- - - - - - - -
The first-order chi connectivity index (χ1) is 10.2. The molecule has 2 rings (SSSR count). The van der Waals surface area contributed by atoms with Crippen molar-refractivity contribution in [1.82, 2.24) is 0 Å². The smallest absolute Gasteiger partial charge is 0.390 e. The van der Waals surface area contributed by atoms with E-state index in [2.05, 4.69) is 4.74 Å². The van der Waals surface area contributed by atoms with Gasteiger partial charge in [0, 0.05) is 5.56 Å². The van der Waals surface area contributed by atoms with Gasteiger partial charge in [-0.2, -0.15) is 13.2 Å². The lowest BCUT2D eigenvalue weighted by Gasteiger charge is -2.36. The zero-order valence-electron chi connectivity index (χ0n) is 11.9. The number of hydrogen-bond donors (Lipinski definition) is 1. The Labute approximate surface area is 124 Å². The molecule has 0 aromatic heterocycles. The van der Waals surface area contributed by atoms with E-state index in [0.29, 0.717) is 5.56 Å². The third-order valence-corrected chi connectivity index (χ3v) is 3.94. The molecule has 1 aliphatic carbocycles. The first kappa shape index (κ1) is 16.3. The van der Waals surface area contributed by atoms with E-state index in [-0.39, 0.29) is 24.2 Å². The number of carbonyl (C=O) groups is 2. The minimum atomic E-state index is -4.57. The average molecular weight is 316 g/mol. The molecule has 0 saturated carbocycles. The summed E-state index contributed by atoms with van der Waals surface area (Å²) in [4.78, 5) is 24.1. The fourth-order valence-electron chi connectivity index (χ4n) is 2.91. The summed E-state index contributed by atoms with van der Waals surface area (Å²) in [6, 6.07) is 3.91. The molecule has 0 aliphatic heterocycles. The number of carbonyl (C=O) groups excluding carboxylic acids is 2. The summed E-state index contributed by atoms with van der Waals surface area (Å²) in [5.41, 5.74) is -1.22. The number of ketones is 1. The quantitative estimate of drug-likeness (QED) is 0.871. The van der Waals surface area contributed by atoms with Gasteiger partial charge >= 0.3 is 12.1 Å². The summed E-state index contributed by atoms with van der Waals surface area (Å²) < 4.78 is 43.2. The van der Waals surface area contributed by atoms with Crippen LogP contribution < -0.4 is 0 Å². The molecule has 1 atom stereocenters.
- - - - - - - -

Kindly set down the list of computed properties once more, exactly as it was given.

The first-order chi connectivity index (χ1) is 10.2. The molecule has 2 rings (SSSR count). The van der Waals surface area contributed by atoms with Crippen molar-refractivity contribution in [1.82, 2.24) is 0 Å². The smallest absolute Gasteiger partial charge is 0.390 e. The van der Waals surface area contributed by atoms with E-state index in [2.05, 4.69) is 4.74 Å². The van der Waals surface area contributed by atoms with Gasteiger partial charge in [0, 0.05) is 5.56 Å². The van der Waals surface area contributed by atoms with Gasteiger partial charge in [-0.2, -0.15) is 13.2 Å². The lowest BCUT2D eigenvalue weighted by Gasteiger charge is -2.36. The zero-order valence-electron chi connectivity index (χ0n) is 11.9. The number of hydrogen-bond donors (Lipinski definition) is 1. The Labute approximate surface area is 124 Å². The molecule has 0 aromatic heterocycles. The van der Waals surface area contributed by atoms with E-state index in [0.29, 0.717) is 5.56 Å². The third-order valence-corrected chi connectivity index (χ3v) is 3.94. The molecule has 1 aliphatic carbocycles. The first kappa shape index (κ1) is 16.3. The van der Waals surface area contributed by atoms with E-state index in [-0.39, 0.29) is 24.2 Å². The number of carbonyl (C=O) groups is 2. The minimum atomic E-state index is -4.57. The average molecular weight is 316 g/mol. The molecule has 0 saturated carbocycles. The summed E-state index contributed by atoms with van der Waals surface area (Å²) in [4.78, 5) is 24.1. The fourth-order valence-electron chi connectivity index (χ4n) is 2.91. The summed E-state index contributed by atoms with van der Waals surface area (Å²) in [6, 6.07) is 3.91. The molecule has 0 aliphatic heterocycles. The number of carbonyl (C=O) groups excluding carboxylic acids is 2. The summed E-state index contributed by atoms with van der Waals surface area (Å²) in [5.41, 5.74) is -1.22. The number of ketones is 1. The quantitative estimate of drug-likeness (QED) is 0.871. The van der Waals surface area contributed by atoms with Gasteiger partial charge >= 0.3 is 12.1 Å². The summed E-state index contributed by atoms with van der Waals surface area (Å²) < 4.78 is 43.2. The van der Waals surface area contributed by atoms with Crippen LogP contribution < -0.4 is 0 Å². The molecule has 1 atom stereocenters.